Untangling the Web soven by Europe’s cyber-states

Internet advertising across Europe may be dismissed by many as a media minnow, but this status is set to change as it continues to grow at a staggering rate.

During the past year, the value of the industry in Europe has more than quadrupled to an estimated $45m (28m) and, by Softbank’s estimates, up to $13m (8m) in the UK.

However, the lack of accurate and consistent Europe-focused research has been a constant problem

The European market is particularly complex, comprising a series of local markets, developing at very different rates.

This complexity, combined with the current lack of standardisation and the timidity of media owners and brands to reveal deals, creates inherent problems in tracking and predicting trends. There is, therefore, a vital need for experienced analysts, who understand the European markets, to step forward.

To date, the majority of the undertaking has been left to the top US-based analysts who, as yet, do not appear to fully comprehend either the scale of Europe or its various idiosyncratic traits.

To compound the problem, analysts tend to use very different research methods in Europe – the result has been a scattering of confusing and over-modest findings. The latest estimate from US-based Jupiter Research, for example, put European-wide revenues for 1997 at just $20m, way down on estimates coming out of Europe itself.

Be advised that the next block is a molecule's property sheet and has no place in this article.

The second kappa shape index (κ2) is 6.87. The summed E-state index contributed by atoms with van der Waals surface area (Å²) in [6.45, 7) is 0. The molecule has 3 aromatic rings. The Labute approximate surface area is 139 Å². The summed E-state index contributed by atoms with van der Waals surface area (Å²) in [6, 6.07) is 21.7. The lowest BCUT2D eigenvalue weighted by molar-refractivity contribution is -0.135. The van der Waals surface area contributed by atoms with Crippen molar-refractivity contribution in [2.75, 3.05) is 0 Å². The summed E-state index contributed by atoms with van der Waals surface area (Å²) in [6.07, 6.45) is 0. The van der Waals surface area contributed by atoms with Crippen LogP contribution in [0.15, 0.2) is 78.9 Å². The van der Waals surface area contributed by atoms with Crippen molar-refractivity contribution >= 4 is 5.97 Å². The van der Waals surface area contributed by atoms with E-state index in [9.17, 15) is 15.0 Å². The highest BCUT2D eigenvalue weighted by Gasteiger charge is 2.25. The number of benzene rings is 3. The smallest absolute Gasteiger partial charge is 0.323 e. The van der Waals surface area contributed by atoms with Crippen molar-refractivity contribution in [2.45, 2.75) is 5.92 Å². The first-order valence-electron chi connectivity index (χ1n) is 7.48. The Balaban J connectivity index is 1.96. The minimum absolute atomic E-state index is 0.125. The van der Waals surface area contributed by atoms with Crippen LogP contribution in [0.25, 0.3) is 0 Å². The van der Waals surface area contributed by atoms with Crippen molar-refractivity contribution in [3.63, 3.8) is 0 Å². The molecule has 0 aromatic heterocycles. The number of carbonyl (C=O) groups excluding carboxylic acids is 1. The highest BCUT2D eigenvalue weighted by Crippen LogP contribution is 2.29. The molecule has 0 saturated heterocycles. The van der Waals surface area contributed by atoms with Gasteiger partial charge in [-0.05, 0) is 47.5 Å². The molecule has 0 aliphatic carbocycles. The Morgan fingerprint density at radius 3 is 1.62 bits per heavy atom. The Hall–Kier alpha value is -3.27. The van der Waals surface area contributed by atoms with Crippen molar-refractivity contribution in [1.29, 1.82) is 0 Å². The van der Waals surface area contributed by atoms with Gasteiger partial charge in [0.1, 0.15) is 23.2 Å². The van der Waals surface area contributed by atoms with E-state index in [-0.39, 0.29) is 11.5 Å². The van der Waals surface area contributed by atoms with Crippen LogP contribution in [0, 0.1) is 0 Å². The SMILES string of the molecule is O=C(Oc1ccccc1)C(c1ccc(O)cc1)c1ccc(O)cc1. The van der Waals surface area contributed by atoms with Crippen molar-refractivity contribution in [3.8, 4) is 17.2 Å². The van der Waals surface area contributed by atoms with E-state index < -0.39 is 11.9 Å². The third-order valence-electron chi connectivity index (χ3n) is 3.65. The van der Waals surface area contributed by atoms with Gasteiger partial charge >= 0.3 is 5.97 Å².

Individual markets need to be scrutinised and understood on a country-by-country basis before a truly accurate picture of the European experience emerges.

Failure to do this can only lead to skewed results. Holland, for example, is all too frequently designated as a major market. In reality, its significance is exaggerated by its status as a centre for a number of servers which handle huge traffic originating in Western Europe, but not necessarily in Holland itself.

During 1997, many other mistakes were made.

Germany, France, the UK and Holland were often quoted as the only important markets, ignoring Scandinavia and Spain.

While Germany, France and the UK are large markets, they still have a long way to go to reach the level of maturity Scandinavia enjoys.

Meanwhile, Spain has seen staggering growth over the past year with initiatives to encourage online banking and commerce, and aggressive marketing of Telefònica.

It is always dangerous to focus on the centre and ignore what is happening on the fringe .

As common standards begin to appear and third-party auditing is widely adopted, the difficulties of analysing growth and trends should diminish.

In the meantime, it is up to all of us in the industry, the ultimate beneficiaries, to press the analysts to do a better job.

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